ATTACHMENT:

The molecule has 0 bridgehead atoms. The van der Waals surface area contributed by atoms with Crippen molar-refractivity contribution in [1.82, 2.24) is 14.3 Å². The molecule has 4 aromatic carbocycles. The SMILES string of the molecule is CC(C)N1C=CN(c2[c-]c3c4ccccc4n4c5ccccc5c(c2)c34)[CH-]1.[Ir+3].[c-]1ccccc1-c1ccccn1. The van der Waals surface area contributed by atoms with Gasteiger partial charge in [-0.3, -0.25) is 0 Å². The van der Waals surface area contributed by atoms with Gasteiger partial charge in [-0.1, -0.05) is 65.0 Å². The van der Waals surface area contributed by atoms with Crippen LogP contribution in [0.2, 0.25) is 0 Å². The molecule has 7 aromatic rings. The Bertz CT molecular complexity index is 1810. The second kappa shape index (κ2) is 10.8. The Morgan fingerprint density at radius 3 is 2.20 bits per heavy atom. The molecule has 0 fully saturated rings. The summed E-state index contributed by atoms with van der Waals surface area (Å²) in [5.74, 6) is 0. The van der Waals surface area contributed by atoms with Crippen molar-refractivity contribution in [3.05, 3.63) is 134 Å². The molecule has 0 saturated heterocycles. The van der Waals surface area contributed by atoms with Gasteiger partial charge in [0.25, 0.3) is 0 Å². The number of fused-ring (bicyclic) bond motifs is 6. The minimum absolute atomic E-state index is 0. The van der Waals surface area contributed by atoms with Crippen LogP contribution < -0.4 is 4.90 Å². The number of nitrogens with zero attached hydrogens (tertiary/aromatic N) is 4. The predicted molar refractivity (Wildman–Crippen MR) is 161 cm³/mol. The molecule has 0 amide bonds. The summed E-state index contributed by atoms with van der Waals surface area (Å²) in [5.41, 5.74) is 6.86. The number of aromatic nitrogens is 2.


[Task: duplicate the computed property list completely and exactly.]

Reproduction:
The molecule has 0 bridgehead atoms. The van der Waals surface area contributed by atoms with Crippen molar-refractivity contribution in [1.82, 2.24) is 14.3 Å². The molecule has 4 aromatic carbocycles. The SMILES string of the molecule is CC(C)N1C=CN(c2[c-]c3c4ccccc4n4c5ccccc5c(c2)c34)[CH-]1.[Ir+3].[c-]1ccccc1-c1ccccn1. The van der Waals surface area contributed by atoms with Gasteiger partial charge in [-0.3, -0.25) is 0 Å². The van der Waals surface area contributed by atoms with Gasteiger partial charge in [-0.1, -0.05) is 65.0 Å². The van der Waals surface area contributed by atoms with Crippen LogP contribution in [0.2, 0.25) is 0 Å². The molecule has 7 aromatic rings. The Bertz CT molecular complexity index is 1810. The second kappa shape index (κ2) is 10.8. The Morgan fingerprint density at radius 3 is 2.20 bits per heavy atom. The molecule has 0 fully saturated rings. The summed E-state index contributed by atoms with van der Waals surface area (Å²) in [5.74, 6) is 0. The van der Waals surface area contributed by atoms with Crippen molar-refractivity contribution in [3.05, 3.63) is 134 Å². The molecule has 0 saturated heterocycles. The van der Waals surface area contributed by atoms with Gasteiger partial charge in [0.25, 0.3) is 0 Å². The number of fused-ring (bicyclic) bond motifs is 6. The minimum absolute atomic E-state index is 0. The van der Waals surface area contributed by atoms with Crippen LogP contribution < -0.4 is 4.90 Å². The number of nitrogens with zero attached hydrogens (tertiary/aromatic N) is 4. The predicted molar refractivity (Wildman–Crippen MR) is 161 cm³/mol. The molecule has 0 amide bonds. The summed E-state index contributed by atoms with van der Waals surface area (Å²) in [5.41, 5.74) is 6.86. The number of aromatic nitrogens is 2.